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Alan Cumming Talks About Being the First Gay Lead on a Network Drama

Alan Cumming Talks About Being the First Gay Lead on a Network Drama

Parade
By Walter Scott 
March 9, 2018

Alan Cumming, the Emmy-nominated actor for The Good Wife, 53, takes the lead in his own CBS series, Instinct (March 18). He plays Dr. Dylan Reinhart, a former CIA operative living quietly as a university professor and author—until he’s lured back to his old life to help catch a serial killer copying a villain in his fictional books.

How will Instinct stand out from other crime shows?

The quirkiness of the characters and the snarkiness of the dialogue, in addition to having a good mystery.

How big of a deal is it that Dylan is gay?

It was one of the reasons I wanted to do the show. It’s another layer to the character that makes it interesting to play. But socially and politically, I think it’s important to have a character with a successful same-sex marriage on network screens.

What was your role as an executive producer?

The two things that I feel I contributed were to have vegan options on the catering menu and to help create an atmosphere where everybody felt appreciated. It was a very egalitarian set. We have a lot of fun. One of the camera guys has a speaker on the dolly and we dance in between takes.

You sing, you write books, you’re a photographer. What inspires you to do so many things?

Because I’m allowed to. I feel, “Why not?” I get bored quite easily, but you don’t get bored when you have so many options.

How do you feel when people compare Dylan to Sherlock Holmes?

I think you could make that comparison about any male detective who’s a little quirky and a little socially awkward, but it wasn’t something we thought of.

Even quirkier was Columbo.

I loved Columbo. Loved him.

Was The Good Wife a career changer for you?

It was in terms of I felt I never really played a [grown-up] before. He was definitely a man in a suit. Playing him, I became a man, if you like, even though I was well into my 40s when I started. What was a lesson to me is that even if someone is in a suit, they’re as idiosyncratic and full of foibles as playing a superhero or an alien. So it was a really good lesson for me that in acting, there’s no generic person.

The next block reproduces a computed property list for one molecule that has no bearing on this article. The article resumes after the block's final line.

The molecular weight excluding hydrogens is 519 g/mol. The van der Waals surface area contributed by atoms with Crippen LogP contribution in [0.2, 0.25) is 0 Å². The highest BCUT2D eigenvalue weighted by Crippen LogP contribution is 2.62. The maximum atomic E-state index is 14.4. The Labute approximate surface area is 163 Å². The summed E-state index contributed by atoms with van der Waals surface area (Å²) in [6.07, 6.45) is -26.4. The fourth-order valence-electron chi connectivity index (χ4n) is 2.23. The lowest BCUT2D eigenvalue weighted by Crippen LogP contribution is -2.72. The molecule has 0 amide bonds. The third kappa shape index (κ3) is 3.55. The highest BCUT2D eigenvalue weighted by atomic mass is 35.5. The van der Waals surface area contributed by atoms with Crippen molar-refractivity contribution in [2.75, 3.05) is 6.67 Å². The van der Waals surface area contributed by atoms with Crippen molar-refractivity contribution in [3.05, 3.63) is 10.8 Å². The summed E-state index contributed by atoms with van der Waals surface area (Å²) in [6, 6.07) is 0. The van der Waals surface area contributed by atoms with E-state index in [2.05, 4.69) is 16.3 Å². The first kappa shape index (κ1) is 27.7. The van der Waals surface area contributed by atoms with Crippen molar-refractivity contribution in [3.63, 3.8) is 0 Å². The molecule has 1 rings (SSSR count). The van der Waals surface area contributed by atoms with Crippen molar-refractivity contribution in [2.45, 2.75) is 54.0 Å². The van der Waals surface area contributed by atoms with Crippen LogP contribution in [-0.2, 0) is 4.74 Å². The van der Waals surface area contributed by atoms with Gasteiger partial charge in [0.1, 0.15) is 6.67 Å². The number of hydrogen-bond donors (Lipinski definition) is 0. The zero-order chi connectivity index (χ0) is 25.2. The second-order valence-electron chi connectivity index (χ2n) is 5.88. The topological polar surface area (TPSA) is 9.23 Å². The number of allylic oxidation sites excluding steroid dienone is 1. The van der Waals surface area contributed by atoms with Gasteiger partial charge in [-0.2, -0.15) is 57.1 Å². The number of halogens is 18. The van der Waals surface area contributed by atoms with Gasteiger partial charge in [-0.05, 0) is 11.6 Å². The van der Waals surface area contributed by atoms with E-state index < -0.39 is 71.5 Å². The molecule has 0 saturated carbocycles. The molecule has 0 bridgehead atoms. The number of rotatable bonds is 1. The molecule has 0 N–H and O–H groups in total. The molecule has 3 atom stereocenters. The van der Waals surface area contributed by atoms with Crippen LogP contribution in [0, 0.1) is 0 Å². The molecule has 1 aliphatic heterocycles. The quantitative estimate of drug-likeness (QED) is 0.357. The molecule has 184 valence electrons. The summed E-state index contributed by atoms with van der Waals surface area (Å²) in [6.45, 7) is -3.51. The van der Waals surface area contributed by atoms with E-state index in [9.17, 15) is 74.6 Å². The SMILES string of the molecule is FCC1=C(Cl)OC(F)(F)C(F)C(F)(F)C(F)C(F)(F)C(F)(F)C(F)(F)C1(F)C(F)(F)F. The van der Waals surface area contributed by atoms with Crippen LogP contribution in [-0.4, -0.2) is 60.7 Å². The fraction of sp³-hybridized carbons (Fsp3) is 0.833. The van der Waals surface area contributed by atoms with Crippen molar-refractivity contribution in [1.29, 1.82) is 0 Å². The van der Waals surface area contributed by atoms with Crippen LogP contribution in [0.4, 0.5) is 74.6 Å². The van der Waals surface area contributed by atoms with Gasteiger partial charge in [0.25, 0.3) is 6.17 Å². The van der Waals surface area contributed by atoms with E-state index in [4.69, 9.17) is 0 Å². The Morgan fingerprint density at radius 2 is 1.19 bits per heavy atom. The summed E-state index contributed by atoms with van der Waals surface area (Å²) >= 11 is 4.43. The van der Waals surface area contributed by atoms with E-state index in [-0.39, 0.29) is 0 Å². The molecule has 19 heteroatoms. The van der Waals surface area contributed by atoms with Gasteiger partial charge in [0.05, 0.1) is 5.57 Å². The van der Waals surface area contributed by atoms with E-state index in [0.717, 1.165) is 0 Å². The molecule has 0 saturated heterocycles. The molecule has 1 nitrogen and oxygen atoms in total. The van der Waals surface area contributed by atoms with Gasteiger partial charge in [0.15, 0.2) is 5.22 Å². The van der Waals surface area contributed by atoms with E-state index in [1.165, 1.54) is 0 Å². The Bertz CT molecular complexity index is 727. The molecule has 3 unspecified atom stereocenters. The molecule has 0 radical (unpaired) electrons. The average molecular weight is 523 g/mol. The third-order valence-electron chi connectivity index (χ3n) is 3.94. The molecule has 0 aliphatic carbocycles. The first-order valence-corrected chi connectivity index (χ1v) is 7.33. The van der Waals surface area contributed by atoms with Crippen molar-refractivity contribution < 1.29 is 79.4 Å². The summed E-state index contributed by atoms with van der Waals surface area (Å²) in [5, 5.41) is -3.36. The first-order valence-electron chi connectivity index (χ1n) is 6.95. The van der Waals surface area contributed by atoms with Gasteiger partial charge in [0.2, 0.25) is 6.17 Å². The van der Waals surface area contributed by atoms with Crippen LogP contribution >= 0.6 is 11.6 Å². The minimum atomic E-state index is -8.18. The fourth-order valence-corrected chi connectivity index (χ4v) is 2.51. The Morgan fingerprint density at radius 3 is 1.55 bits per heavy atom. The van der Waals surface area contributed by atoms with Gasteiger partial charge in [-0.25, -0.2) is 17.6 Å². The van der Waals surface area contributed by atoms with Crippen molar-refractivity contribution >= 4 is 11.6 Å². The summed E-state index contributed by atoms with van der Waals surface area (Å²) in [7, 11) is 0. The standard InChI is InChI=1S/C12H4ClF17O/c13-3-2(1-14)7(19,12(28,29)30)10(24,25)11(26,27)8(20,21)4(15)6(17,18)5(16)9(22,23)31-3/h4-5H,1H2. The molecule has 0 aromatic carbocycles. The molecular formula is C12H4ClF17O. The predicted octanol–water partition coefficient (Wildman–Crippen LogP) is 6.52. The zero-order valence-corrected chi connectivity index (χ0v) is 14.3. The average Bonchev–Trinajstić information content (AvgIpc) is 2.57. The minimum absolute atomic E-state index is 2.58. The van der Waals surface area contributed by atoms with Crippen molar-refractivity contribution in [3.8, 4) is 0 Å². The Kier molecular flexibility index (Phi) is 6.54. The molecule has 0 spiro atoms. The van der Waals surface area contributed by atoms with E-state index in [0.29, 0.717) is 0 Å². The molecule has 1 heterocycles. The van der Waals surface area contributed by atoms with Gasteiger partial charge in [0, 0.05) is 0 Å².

What did you learn from The Good Wife’s star, Julianna Margulies, about how to be the lead of a show?

She taught me how to be measured and how to preserve energy because it’s exhausting. There’s a big difference between playing Eli Gold on The Good Wife and playing Dylan in terms of my commitment to the show and the sheer amount of time and energy. She worked hard, measuring her time, and was economical with her life. I had to really tone down my life to do this. I stopped drinking during the week and stuff like that. So that’s a big sacrifice for me.

You’ve written two personal books—Not My Father’s Son and You Gotta Get Bigger Dreams—what is it about your experiences that made you want to share them?

I think I have an extraordinary life. I didn’t come to America until I was 30, and yet here I am. I live here, and I’m playing the lead in an American network television cop show. It’s hilarious to me.

What I’ve discovered is that I’m an outsider in this country, but I’m also an outsider in my own country [Scotland] now because I’ve spent so much time out of it, and I’ve realized that’s actually a good place to be. It makes you have a healthy perspective on whatever you’re doing, because I didn’t grow up thinking this would be my life. So, I treat it with respect, but also questioning it. I’m able to stand back and go, “This is crazy,” or, “This is remarkable,” or “This is amazing,” and that makes me want to write about it.

Not My Father’s Son was, obviously, about my father and my grandfather. I felt compelled to write that because I just couldn’t stop talking about it after that summer when I was told that my grandfather died playing Russian roulette and my father told me that I wasn’t his biological son within the space of a couple of weeks. It was almost therapeutic for me to write and share it. I needed to talk about it all the time because I needed other people to say to me, “Oh my God, that’s incredible. That was such a bizarre thing to happen to anyone.” I needed to get it all out.